The honorary doctorate is more troubling than the commencement address because to give him an honorary doctorate in law is to say that he’s accomplished something in the field of law that the University of Notre Dame wants to honor. In the past three weeks, we’ve seen a number of different events, one of which was the change in policy on embryonic stem cell research. The problem is, the areas in which he’s been involved with legislation on the issue of abortion have been contrary to Catholic teaching. . . . I think if he were just the commencement speaker and not receiving the honorary doctorate, it would tone down the criticism. How can Notre Dame give him an honorary doctorate for excellence in something that our own theology teaches he isn’t excellent in?

But Beckwith raises an even bigger issue that has profound implications:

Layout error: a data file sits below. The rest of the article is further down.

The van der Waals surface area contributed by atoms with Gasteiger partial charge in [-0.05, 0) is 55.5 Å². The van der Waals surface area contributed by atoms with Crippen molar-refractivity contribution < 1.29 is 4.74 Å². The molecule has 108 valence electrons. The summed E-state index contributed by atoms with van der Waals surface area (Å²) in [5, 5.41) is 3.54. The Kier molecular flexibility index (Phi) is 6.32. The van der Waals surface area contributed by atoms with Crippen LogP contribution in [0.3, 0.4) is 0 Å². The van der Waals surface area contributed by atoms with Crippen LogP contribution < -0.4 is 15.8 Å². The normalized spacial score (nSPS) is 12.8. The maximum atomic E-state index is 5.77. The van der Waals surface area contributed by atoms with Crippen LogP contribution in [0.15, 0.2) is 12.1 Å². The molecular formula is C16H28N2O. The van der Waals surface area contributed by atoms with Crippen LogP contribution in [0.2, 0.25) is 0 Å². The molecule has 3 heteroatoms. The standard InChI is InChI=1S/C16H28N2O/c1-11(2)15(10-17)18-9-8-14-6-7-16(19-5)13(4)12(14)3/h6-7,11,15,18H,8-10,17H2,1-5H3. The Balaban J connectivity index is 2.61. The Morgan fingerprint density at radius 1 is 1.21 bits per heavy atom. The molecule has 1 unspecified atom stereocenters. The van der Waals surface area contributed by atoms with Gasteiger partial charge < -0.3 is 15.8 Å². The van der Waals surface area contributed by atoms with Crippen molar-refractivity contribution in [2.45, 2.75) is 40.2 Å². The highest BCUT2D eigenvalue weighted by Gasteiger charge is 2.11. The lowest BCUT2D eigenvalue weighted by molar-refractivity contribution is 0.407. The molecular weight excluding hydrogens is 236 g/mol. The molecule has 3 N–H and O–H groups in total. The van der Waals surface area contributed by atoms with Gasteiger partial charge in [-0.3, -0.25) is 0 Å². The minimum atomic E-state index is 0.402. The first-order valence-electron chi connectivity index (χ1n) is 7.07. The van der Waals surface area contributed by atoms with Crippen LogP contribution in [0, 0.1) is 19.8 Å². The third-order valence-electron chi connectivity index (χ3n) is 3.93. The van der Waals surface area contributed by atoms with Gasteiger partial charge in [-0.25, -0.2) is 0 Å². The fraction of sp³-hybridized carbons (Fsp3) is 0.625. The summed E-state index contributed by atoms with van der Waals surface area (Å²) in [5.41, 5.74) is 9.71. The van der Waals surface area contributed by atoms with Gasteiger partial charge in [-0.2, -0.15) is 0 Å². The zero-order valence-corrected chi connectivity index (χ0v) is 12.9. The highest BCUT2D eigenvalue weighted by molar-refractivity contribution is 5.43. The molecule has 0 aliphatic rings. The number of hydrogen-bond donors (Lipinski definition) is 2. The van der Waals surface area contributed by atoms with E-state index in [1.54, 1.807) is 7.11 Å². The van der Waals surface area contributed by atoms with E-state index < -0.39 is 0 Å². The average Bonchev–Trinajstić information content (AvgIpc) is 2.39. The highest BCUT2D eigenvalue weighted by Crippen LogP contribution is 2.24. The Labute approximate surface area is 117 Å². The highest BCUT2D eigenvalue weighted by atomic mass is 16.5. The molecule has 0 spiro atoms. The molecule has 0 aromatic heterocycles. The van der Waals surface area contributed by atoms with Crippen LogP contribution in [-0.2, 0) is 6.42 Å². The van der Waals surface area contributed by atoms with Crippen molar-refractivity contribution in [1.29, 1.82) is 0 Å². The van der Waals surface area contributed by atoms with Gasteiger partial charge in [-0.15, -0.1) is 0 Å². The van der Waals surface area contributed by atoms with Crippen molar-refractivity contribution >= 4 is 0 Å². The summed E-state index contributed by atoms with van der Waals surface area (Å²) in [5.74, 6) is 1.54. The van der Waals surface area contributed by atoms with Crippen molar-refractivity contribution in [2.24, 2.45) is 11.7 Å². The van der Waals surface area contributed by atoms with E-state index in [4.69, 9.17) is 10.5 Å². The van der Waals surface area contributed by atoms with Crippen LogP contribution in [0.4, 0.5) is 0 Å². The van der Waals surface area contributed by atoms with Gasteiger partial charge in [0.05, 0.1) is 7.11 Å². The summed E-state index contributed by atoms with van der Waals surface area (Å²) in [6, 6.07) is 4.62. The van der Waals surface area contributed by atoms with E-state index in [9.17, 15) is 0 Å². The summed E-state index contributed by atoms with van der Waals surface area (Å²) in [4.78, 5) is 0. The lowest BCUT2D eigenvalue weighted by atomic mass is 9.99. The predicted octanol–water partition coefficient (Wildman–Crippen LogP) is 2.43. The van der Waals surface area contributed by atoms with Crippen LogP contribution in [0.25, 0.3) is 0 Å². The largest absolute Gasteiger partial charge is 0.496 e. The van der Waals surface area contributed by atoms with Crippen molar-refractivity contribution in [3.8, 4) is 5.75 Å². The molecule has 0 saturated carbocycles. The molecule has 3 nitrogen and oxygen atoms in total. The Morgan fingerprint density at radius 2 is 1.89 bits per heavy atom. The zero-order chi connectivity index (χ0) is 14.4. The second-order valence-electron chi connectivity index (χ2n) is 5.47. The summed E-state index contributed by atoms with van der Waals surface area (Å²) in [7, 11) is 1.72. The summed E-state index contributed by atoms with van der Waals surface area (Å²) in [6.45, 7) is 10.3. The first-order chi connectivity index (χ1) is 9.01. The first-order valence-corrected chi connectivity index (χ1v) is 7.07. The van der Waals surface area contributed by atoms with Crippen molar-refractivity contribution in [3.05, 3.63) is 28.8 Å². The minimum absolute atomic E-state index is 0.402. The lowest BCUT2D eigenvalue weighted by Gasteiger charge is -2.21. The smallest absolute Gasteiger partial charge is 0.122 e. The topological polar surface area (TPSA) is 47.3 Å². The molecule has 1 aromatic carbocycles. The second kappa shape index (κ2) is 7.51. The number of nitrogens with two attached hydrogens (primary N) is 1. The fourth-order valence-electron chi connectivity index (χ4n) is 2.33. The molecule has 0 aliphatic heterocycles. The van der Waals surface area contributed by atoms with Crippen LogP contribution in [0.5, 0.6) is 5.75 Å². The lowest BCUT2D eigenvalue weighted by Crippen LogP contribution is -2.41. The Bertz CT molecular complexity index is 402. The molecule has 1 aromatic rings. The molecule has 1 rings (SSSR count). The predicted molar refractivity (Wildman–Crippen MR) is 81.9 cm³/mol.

The real debate is whether theological claims can count as knowledge. . . . if we think theology is true and knowable, that means it’s no different than what we learn in literature or sociology or philosophy. If that’s the case, the university is where we should integrate these areas of knowledge.

If . . . Notre Dame were to terminate a faculty member for denying the Apostle’s Creed, you would hear claims that the faculty member’s academic freedom had been violated. Yet, if the university had terminated a chemistry professor because he denied the periodic table, nobody would object. That means that theology in some circles is not thought to be knowledge. Can one legitimately claim that one’s theological tradition is knowledge? Not only Catholic but evangelical institutions—can one legitimately claim that certain issues are settled? That’s really the issue. What are we to think of theology? Is it something we can know? I think it is.